Are wildfires locking up carbon?

Researchers Dr Cristina Santín and Professor Stefan Doerr from the Geography Department have led a study that shows wildfires compensate for the amount of carbon they release into the atmosphere by generating a stable carbon store that lasts for centuries.

Wildfires1Prof. Doerr explains: “Wildfires are seen as major environmental threats, emitting large amounts of carbon into the atmosphere. However, although this is often not considered, they become essentially net zero-emission events when the burnt vegetation recovers fully after the fire (so the carbon that was lost is stored again in the new vegetation). Of course this recovery is not immediate; it may take from a couple of years (grassland fires) to several decades (forest fires)”.

However, Dr Santín points out, carbon emissions are only one side of the ‘fire story’: “fire also transforms part of the burnt vegetation into charcoal. Charcoal is very resistant to degradation and, therefore, it can act as a sink of carbon. So, when we look at the carbon balance from wildfires we need to account not only for the carbon that has been emitted, but also for the carbon that remains in the environment as charcoal”. 

Their work has proven that charcoal production by wildfire is currently underestimated, and, in the case of the boreal forest fire examined in their first published study, charcoal production is equivalent to 50% of the carbon that is emitted into the atmosphere.

 Wildfires2“That underestimation is mainly methodological and does not only apply to the boreal forest but to almost every fire-prone ecosystem, what suggests that if you carry out a complete quantification somewhere else you will find more charcoal than you may think. So, if charcoal production is quantitatively important worldwide, it needs to be accounted for in global carbon budgets”.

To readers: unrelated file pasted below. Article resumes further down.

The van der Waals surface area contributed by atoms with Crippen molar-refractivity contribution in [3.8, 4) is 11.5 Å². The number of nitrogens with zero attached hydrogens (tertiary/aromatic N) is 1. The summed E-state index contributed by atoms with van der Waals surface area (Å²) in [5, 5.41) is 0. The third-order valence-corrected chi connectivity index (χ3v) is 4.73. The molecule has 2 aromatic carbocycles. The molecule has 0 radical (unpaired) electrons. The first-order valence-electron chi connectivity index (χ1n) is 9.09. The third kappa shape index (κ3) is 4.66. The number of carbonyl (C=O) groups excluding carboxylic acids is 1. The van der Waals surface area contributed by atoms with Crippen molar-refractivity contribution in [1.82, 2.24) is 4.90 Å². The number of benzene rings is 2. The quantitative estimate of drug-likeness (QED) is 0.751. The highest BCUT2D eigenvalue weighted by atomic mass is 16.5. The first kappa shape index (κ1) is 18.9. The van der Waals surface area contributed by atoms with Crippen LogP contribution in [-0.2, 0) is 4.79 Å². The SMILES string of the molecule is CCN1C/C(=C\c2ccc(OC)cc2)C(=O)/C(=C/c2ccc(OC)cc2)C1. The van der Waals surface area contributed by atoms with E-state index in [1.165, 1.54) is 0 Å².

Prof. Doerr also clarifies that when fire is taken beyond its natural role it may have negative implications. “We should not forget that there are some fires that cause a permanent degradation of the ecosystem.  In these fires, charcoal still acts as a carbon sink, but this sink will be clearly more than offset by the permanent loss of vegetation.  These ‘degradation’ fires, are mainly human driven so, here we face once more the fact that humans are the ones throwing nature off balance”. 

The first results of their investigation, carried out in collaboration with Canadian Government organisations, have just been published, in Global Change Biology ( and have already stimulated international scientific debate (; ). 

Prof. Doerr remarked “we have shown that charcoal production from wildfires could represent a substantial and currently unaccounted sink in the global carbon cycle. The most urgent task is to fill this gap by obtaining reliable data for a range of globally important ecosystems and types of fires”.

The continuity of this research has been secured via a Leverhulme Trust Foundation Grant awarded to Prof. Doerr, enabling the team to continue their investigation using the experimental forest wildfires in The Northwest Territories of Canada over the next four summer campaigns.